Cli­mate change link to de­cline of shore­birds


CLI­MATE CHANGE could be caus­ing a sub­stan­tial de­cline in pop­u­la­tions of shore­birds, new re­search has found, prompt­ing warn­ings over the pro­tec­tion of en­dan­gered species.

An in­ter­na­tional team of re­searchers, in­clud­ing those from the Uni­ver­sity of Sh­effield, have found that nest pre­da­tion – where eggs are stolen by preda­tors – is ris­ing glob­ally.

Analysing data cov­er­ing 70 years, they dis­cov­ered this is higher is north­ern ar­eas such as the Arc­tic where it has risen three-fold, sug­gest­ing cli­mate change may be im­pact­ing.

A “dou­ble whammy” of fewer ba­bies hatch­ing, com­bined with a de­cline in the sur­vival of adult shore­birds, has had a dev­as­tat­ing ef­fect on pop­u­la­tion num­bers they say, with species such as the spoon­bill sand­piper be­com­ing crit­i­cally en­dan­gered.

While the pre­cise mech­a­nisms are quite com­plex, Pro­fes­sor Robert Freck­le­ton of the De­part­ment for An­i­mal and Plant Sciences at the Uni­ver­sity of Sh­effield has said, it looks as though changes in cli­mate play­ing a lead­ing role in driv­ing such changes.

“This is par­tic­u­larly threat­en­ing for this group of birds as large num­bers of species are de­clin­ing any­way - and many have for­merdetri­men­tal ly re­lied on the Arc­tic to pro­vide safer breed­ing grounds,” he said.

Prof Tamás Székely, from the Mil­ner Cen­tre for Evo­lu­tion at the Uni­ver­sity of Bath, said: “Th­ese find­ings are alarm­ing.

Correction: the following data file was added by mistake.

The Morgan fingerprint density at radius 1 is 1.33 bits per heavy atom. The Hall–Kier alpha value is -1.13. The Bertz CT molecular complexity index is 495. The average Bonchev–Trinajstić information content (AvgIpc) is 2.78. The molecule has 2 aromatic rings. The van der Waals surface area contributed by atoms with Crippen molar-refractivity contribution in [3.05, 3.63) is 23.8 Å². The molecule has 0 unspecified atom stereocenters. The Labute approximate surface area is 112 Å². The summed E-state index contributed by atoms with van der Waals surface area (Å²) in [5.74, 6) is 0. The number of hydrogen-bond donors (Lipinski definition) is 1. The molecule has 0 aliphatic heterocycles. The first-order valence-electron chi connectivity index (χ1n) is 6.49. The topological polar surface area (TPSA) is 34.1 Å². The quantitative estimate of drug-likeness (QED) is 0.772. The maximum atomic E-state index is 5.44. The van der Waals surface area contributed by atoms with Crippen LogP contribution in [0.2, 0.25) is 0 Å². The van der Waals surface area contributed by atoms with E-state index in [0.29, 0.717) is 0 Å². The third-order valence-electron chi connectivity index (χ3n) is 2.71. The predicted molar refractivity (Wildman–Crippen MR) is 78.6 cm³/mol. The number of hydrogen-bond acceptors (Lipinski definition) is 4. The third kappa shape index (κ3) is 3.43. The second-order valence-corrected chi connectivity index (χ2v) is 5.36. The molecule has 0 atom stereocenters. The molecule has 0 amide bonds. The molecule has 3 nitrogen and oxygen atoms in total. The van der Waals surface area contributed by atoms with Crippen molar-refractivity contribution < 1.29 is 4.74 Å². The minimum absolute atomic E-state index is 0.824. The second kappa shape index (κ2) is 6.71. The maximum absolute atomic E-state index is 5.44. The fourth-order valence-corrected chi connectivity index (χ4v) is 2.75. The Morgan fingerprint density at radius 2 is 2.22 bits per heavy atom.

“The Earth is a frag­ile planet with com­plex ecosys­tems, thus changes in preda­tor-prey in­ter­ac­tions can lead to a cas­cad­ing ef­fects through the food web with con­se­quences for many or­gan­isms thou­sands of kilo­me­tres away. This could be the last nail in the cof­fin for crit­i­cally en­dan­gered species such as the Spoon­bill Sand­piper.”

It comes as a sep­a­rate study at the uni­ver­sity finds high lev­els of pol­lu­tion in many of the world’s ma­jor cities are ham­per­ing plants and in­sects’ abil­ity to de­fend them­selves or sur­vive.

Plants ex­posed to high lev­els of ni­tro­gen diox­ide, found in smog, pro­duce more chem­i­cals in their leaves, re­searchers at Sh­effield’s De­part­ment of An­i­mal and Plant Sciences have found, with feed­ing in­sects be­com­ing un­well as a re­sult.

“Many peo­ple may be aware that in­sect pol­li­na­tors, such as the thou­sands of species of bees, along with flies, moths and but­ter­flies, are cru­cial for food pro­duc­tion – but they also en­sure the long-term sur­vival of wild­flow­ers, shrubs and trees,” said Dr Stu­art Camp­bell, who led the study.

“In­sects are a cru­cial part of na­ture and the world we live in.”

Alice Bai­ley and Nick Howes from Wel­come to York­shire on the Stray in Har­ro­gate.

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